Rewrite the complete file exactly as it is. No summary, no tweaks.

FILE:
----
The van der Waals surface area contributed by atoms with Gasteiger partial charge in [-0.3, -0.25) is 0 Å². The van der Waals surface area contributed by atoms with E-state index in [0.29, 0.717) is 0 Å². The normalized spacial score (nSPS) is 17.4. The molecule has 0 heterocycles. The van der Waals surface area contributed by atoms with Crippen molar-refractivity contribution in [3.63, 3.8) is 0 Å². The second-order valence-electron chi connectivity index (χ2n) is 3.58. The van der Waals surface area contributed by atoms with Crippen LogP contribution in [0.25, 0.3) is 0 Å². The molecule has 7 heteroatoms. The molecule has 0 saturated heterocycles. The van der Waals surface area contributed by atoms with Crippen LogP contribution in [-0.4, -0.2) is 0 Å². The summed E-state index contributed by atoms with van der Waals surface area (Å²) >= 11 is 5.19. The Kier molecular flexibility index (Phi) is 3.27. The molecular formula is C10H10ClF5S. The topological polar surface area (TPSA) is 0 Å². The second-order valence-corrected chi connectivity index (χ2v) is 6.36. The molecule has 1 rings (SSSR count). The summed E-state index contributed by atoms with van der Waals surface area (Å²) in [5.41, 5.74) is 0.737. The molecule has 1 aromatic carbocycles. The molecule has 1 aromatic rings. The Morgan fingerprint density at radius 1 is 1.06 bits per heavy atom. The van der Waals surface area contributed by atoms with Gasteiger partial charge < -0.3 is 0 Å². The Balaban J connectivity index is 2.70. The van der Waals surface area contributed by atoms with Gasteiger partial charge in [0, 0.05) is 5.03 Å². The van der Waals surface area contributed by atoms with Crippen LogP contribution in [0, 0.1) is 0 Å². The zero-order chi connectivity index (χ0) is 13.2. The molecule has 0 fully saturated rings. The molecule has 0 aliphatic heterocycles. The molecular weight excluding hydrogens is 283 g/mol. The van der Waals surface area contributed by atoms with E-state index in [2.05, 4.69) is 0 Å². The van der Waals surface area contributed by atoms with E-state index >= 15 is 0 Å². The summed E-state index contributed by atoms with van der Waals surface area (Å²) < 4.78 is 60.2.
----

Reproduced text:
The van der Waals surface area contributed by atoms with Gasteiger partial charge in [-0.3, -0.25) is 0 Å². The van der Waals surface area contributed by atoms with E-state index in [0.29, 0.717) is 0 Å². The normalized spacial score (nSPS) is 17.4. The molecule has 0 heterocycles. The van der Waals surface area contributed by atoms with Crippen molar-refractivity contribution in [3.63, 3.8) is 0 Å². The second-order valence-electron chi connectivity index (χ2n) is 3.58. The van der Waals surface area contributed by atoms with Crippen LogP contribution in [0.25, 0.3) is 0 Å². The molecule has 7 heteroatoms. The molecule has 0 saturated heterocycles. The van der Waals surface area contributed by atoms with Crippen LogP contribution in [-0.4, -0.2) is 0 Å². The summed E-state index contributed by atoms with van der Waals surface area (Å²) >= 11 is 5.19. The Kier molecular flexibility index (Phi) is 3.27. The molecular formula is C10H10ClF5S. The topological polar surface area (TPSA) is 0 Å². The second-order valence-corrected chi connectivity index (χ2v) is 6.36. The molecule has 1 rings (SSSR count). The summed E-state index contributed by atoms with van der Waals surface area (Å²) in [5.41, 5.74) is 0.737. The molecule has 1 aromatic carbocycles. The molecule has 1 aromatic rings. The Morgan fingerprint density at radius 1 is 1.06 bits per heavy atom. The van der Waals surface area contributed by atoms with Gasteiger partial charge < -0.3 is 0 Å². The Balaban J connectivity index is 2.70. The van der Waals surface area contributed by atoms with Gasteiger partial charge in [0, 0.05) is 5.03 Å². The van der Waals surface area contributed by atoms with Crippen LogP contribution in [0, 0.1) is 0 Å². The zero-order chi connectivity index (χ0) is 13.2. The molecule has 0 fully saturated rings. The molecule has 0 aliphatic heterocycles. The molecular weight excluding hydrogens is 283 g/mol. The van der Waals surface area contributed by atoms with E-state index in [2.05, 4.69) is 0 Å². The van der Waals surface area contributed by atoms with E-state index >= 15 is 0 Å². The summed E-state index contributed by atoms with van der Waals surface area (Å²) < 4.78 is 60.2.